Objective: Cholecystectomy is the most frequently performed general surgical procedure. Prior to Mouret (1987), surgical trainees were routinely exposed to the open procedure which was the gold standard treatment of the time. The aims of reducing postoperative morbidity and length of hospital stay have historically driven the change in surgical approach; from open to laparoscopic, and now potentially Natural Orifice Translumenal Endoscopic Surgery. Laparoscopy is the current gold standard. However, conversion to open is sometimes the only option to achieve a safe patient outcome. Conversion rates are low, account for less than 1% of cases and will continue to drop as trainees become more proficient with difficult cases. However, it will be problematic where open surgery is the only option as trainees will become increasingly de-skilled due to decreasing lack of access to expertise with open cholecystectomy, coupled with no formal open simulator training. No dedicated ‘part-task’ simulator technologies exist for open training. In addition, there is loss of access to expertise (‘lost knowledge’) with historically (pre-Mouret) routine open procedures due to staff retirement and loss of teaching tools from the 1970’s and 1980’s. In this study, we will present an open cholecystectomy hybrid model coupled with our novel frame-work of historical re-enactment that was used to partly validate the model’s authenticity and recreate contextualised pre-1990’s surgical teaching environments using ‘pre-Mouret’ expertise.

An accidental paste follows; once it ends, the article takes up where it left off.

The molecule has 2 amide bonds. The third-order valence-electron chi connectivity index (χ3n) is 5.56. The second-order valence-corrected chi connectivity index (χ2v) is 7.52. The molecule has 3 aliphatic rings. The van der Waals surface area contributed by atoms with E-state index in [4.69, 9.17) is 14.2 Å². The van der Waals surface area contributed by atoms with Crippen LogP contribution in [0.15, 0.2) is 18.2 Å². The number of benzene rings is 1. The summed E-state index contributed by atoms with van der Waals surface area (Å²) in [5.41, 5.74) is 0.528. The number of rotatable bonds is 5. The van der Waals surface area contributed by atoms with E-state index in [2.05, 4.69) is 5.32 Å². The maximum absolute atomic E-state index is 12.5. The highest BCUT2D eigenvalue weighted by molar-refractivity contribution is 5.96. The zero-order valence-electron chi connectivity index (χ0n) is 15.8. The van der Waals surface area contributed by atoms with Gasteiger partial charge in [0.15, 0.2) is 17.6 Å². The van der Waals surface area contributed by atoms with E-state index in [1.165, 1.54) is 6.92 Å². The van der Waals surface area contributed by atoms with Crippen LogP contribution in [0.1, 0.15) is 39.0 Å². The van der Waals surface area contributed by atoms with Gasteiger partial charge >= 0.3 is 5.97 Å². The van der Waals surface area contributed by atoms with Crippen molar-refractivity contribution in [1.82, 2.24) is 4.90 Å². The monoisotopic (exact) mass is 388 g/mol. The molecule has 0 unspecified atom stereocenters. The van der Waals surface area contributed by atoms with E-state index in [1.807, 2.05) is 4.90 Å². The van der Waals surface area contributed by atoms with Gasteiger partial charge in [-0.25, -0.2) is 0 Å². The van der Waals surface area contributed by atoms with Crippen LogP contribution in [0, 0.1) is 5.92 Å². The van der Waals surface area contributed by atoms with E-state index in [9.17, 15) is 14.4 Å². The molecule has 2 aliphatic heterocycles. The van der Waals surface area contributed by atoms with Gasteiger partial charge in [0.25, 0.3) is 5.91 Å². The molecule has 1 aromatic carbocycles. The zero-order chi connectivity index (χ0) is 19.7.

Method: A senior surgical team (surgeon, scrub nurse and anaesthetist) who routinely performed open cholecystectomies in the 1980s was interviewed and their recollections and viewpoints directly applied to the development of an open ‘hybrid’ model consisting of a porcine liver and gall-bladder accommodated within a silicone human abdomen. Historical contextualisation was provided by the ‘Open Heart’ exhibit at the Science Museum London that was converted to re-create a ‘state-of-the-art’ general surgical operating theatre from 1983, within which the senior surgical team operated on the model with modern day trainees and medical students. The teaching sessions were audiovisually recorded with focus group interviews conducted immediately post-procedure.
Preliminary results show that we were able to successfully input ‘pre-Mouret’ expertise into our hybrid model to create an open teaching tool. Our surgical team commented on the realism of the contextualised model and its ability to re-create a 1980’s teaching session. Students commented on how much they learnt via doing, observation and asking questions.
Conclusions: Our study shows that historical re-enactment using expertise that ‘was there at the time’ is a very useful tool driving the development of an open simulator model. Using ‘lost knowledge’ we have been able to face validate our model and expose surgical trainees to the lost art of open cholecystectomy. Further work will include using historical expertise to develop more complex open models to facilitate the continued archiving of ‘lost knowledge’ and eventually providing a data-base of open surgical teaching tools to equip trainees with more surgical skills.